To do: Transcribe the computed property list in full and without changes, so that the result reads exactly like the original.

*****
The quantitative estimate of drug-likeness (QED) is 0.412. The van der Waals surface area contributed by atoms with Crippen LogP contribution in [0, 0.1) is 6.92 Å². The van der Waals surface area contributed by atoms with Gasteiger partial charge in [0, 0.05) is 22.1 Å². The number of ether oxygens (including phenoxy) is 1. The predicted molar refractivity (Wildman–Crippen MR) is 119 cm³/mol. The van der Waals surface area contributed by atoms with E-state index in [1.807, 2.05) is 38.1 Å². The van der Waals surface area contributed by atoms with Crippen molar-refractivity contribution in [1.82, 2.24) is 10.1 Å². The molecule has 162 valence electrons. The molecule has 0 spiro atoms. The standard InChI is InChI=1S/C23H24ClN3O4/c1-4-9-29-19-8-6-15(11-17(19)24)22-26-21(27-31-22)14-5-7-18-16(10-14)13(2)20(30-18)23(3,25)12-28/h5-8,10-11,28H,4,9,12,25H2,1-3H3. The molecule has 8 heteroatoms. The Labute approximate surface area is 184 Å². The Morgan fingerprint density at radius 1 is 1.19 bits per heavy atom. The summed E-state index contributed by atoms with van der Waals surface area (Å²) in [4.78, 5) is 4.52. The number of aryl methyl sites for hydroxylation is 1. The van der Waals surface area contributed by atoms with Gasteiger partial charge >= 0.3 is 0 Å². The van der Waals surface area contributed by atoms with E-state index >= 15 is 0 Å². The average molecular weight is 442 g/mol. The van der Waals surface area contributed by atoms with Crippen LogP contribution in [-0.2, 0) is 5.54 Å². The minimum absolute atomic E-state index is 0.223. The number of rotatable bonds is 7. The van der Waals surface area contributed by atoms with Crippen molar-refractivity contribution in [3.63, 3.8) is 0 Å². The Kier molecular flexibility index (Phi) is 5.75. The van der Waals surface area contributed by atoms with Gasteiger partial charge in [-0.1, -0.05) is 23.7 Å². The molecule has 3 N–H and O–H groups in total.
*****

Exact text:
The quantitative estimate of drug-likeness (QED) is 0.412. The van der Waals surface area contributed by atoms with Crippen LogP contribution in [0, 0.1) is 6.92 Å². The van der Waals surface area contributed by atoms with Gasteiger partial charge in [0, 0.05) is 22.1 Å². The number of ether oxygens (including phenoxy) is 1. The predicted molar refractivity (Wildman–Crippen MR) is 119 cm³/mol. The van der Waals surface area contributed by atoms with E-state index in [1.807, 2.05) is 38.1 Å². The van der Waals surface area contributed by atoms with Crippen molar-refractivity contribution in [1.82, 2.24) is 10.1 Å². The molecule has 162 valence electrons. The molecule has 0 spiro atoms. The standard InChI is InChI=1S/C23H24ClN3O4/c1-4-9-29-19-8-6-15(11-17(19)24)22-26-21(27-31-22)14-5-7-18-16(10-14)13(2)20(30-18)23(3,25)12-28/h5-8,10-11,28H,4,9,12,25H2,1-3H3. The molecule has 8 heteroatoms. The Labute approximate surface area is 184 Å². The Morgan fingerprint density at radius 1 is 1.19 bits per heavy atom. The summed E-state index contributed by atoms with van der Waals surface area (Å²) in [4.78, 5) is 4.52. The number of aryl methyl sites for hydroxylation is 1. The van der Waals surface area contributed by atoms with Gasteiger partial charge >= 0.3 is 0 Å². The van der Waals surface area contributed by atoms with E-state index >= 15 is 0 Å². The average molecular weight is 442 g/mol. The van der Waals surface area contributed by atoms with Crippen LogP contribution in [-0.2, 0) is 5.54 Å². The minimum absolute atomic E-state index is 0.223. The number of rotatable bonds is 7. The van der Waals surface area contributed by atoms with Crippen molar-refractivity contribution in [3.63, 3.8) is 0 Å². The Kier molecular flexibility index (Phi) is 5.75. The van der Waals surface area contributed by atoms with Gasteiger partial charge in [-0.1, -0.05) is 23.7 Å². The molecule has 3 N–H and O–H groups in total.